2 May 2023
We recently caught up with Debbie Munro, the Associate Professor in Mechanical Engineering, and Lead for the Minor in Biomedical Engineering at the University of Canterbury.
What is your role at the University of Canterbury?
I’m the Associate Professor in Mechanical Engineering, the Lead for the Minor in Biomedical Engineering, and the Chair of the Faculty of Engineering Equity & Diversity Committee.
Is there an academic who inspired you to enter the world of academia?
I had a mathematics professor, Dr Vince Panico, who taught me Calculus I and then Calculus II. When my grade slipped from an A to a B+ in Calculus II, he called me into his office to ask what he was doing wrong and how he could teach better to help me. I explained that it was my Physics course that was the problem. I literally had no time to study for Calculus II and was getting a B+ without studying at all, as I was failing Physics. He thought about it for a moment and then volunteered to tutor me for three hours every Sunday in Physics so that I could succeed in both courses. Because of his tutoring, I not only got an A in Calculus II, but I salvaged a B- in Physics and chose to remain in Mechanical Engineering.
What’s the best thing about teaching engineering to students?
I love seeing that spark of understanding when I'm lecturing. It's very challenging to teach right now because so many students prefer to watch the recordings online, but it's still my favourite part. These days, I also get a lot of enjoyment with helping with final year design projects and engaging with my postgrads on their individual research projects. My goal with both these groups is to develop independent researchers, and it's wonderful to watch their growth.
What would be your dream student project to supervise?
I like translational projects, so to me, any project that results in the foundation of a solid design for a medical device is fantastic. I want students to take their projects out into the world and build start-up companies that can improve people's lives.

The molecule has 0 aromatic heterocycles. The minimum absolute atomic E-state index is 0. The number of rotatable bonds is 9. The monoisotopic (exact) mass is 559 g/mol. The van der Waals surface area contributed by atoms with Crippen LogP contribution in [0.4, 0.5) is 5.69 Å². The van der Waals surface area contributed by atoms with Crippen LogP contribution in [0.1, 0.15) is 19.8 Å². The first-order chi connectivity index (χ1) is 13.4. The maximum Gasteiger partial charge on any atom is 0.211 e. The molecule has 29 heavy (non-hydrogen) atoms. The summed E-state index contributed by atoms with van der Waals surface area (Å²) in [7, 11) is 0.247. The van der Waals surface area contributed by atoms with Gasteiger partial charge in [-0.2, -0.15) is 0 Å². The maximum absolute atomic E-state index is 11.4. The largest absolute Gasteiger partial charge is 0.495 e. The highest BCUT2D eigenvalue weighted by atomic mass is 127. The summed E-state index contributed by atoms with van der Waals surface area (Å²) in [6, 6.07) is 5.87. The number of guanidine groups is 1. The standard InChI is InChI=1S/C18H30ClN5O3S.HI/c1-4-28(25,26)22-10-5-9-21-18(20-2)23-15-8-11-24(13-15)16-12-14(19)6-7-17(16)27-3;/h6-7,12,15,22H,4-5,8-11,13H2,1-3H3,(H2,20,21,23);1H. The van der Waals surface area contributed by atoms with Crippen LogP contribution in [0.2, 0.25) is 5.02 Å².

What is one tip you would give all engineering students, regardless of which discipline they are studying?
Go to class every day, every time. You not only will stay on top of your studies, but you will meet peers, be able to form study groups, and have the opportunity to ask questions.
How do you introduce and incorporate sustainability concepts in your teaching?
I teach biomedical design, so I talk about universal design, sustainability, and bioethics. What I talk about is then incorporated into group discussions and hands-on activities, such as how could you keep infants warm without an electric infant warmer (using only locally sourced materials)?
Why are you a member of Engineering New Zealand?
I want to be part of the professional organisation that develops policies and standards, and the organisation that decides upon accreditation criteria for graduates from engineering programs.
What’s your favourite piece of engineering in Christchurch?
It's hard to choose, but probably the TASKA prosthetic hand for amputees, which has five fingers and allows a more natural grip for everyday life. It's rugged, robust, and intuitive to use as well. I've done quite a bit of student project supervision in the prosthetics space, and I'm really impressed by the quality of TASKA's device.
What do you do in your spare time?
I am a writer and will soon release my first novel, a hard science thriller about genetic engineering. I also love knitting and enjoy making cardigans and socks but have made many other items. On sunny weekends, you'll find me out walking, taking in the beautiful scenery Christchurch has to offer.
This interview originally featured in our Academic newsletter, Teach.